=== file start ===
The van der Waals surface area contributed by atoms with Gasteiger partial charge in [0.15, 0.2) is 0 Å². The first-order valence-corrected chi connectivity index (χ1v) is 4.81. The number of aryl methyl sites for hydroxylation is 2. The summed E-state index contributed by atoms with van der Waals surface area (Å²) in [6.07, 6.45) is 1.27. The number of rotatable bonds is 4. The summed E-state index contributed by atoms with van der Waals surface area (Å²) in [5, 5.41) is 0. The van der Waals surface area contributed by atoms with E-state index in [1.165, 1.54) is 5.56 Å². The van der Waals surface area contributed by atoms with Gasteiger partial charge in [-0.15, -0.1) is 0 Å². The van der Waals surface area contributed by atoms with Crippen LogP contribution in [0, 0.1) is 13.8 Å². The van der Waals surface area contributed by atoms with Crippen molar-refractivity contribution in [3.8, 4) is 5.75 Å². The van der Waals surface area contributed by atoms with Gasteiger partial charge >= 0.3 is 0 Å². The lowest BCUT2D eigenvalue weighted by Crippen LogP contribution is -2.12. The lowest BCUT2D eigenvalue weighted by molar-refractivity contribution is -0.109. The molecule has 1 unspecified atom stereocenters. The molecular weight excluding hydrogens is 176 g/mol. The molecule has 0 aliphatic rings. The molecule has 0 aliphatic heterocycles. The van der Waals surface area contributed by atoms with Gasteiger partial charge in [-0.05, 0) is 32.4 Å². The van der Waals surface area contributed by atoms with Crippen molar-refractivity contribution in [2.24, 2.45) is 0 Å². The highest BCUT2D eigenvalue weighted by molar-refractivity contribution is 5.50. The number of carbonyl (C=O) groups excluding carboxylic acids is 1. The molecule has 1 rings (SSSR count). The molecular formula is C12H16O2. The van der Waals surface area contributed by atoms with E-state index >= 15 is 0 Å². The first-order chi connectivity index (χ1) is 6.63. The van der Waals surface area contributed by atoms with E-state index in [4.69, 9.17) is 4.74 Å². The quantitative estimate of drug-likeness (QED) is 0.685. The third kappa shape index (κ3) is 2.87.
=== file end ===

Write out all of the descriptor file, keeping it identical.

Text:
The van der Waals surface area contributed by atoms with Gasteiger partial charge in [0.15, 0.2) is 0 Å². The first-order valence-corrected chi connectivity index (χ1v) is 4.81. The number of aryl methyl sites for hydroxylation is 2. The summed E-state index contributed by atoms with van der Waals surface area (Å²) in [6.07, 6.45) is 1.27. The number of rotatable bonds is 4. The summed E-state index contributed by atoms with van der Waals surface area (Å²) in [5, 5.41) is 0. The van der Waals surface area contributed by atoms with E-state index in [1.165, 1.54) is 5.56 Å². The van der Waals surface area contributed by atoms with Gasteiger partial charge in [-0.15, -0.1) is 0 Å². The van der Waals surface area contributed by atoms with Crippen LogP contribution in [0, 0.1) is 13.8 Å². The van der Waals surface area contributed by atoms with Crippen molar-refractivity contribution in [3.8, 4) is 5.75 Å². The van der Waals surface area contributed by atoms with Gasteiger partial charge >= 0.3 is 0 Å². The lowest BCUT2D eigenvalue weighted by Crippen LogP contribution is -2.12. The lowest BCUT2D eigenvalue weighted by molar-refractivity contribution is -0.109. The molecule has 1 unspecified atom stereocenters. The molecular weight excluding hydrogens is 176 g/mol. The molecule has 0 aliphatic rings. The molecule has 0 aliphatic heterocycles. The van der Waals surface area contributed by atoms with Gasteiger partial charge in [-0.05, 0) is 32.4 Å². The van der Waals surface area contributed by atoms with Crippen molar-refractivity contribution in [2.24, 2.45) is 0 Å². The highest BCUT2D eigenvalue weighted by molar-refractivity contribution is 5.50. The number of carbonyl (C=O) groups excluding carboxylic acids is 1. The molecule has 1 rings (SSSR count). The molecular formula is C12H16O2. The van der Waals surface area contributed by atoms with E-state index >= 15 is 0 Å². The first-order chi connectivity index (χ1) is 6.63. The van der Waals surface area contributed by atoms with E-state index in [4.69, 9.17) is 4.74 Å². The quantitative estimate of drug-likeness (QED) is 0.685. The third kappa shape index (κ3) is 2.87.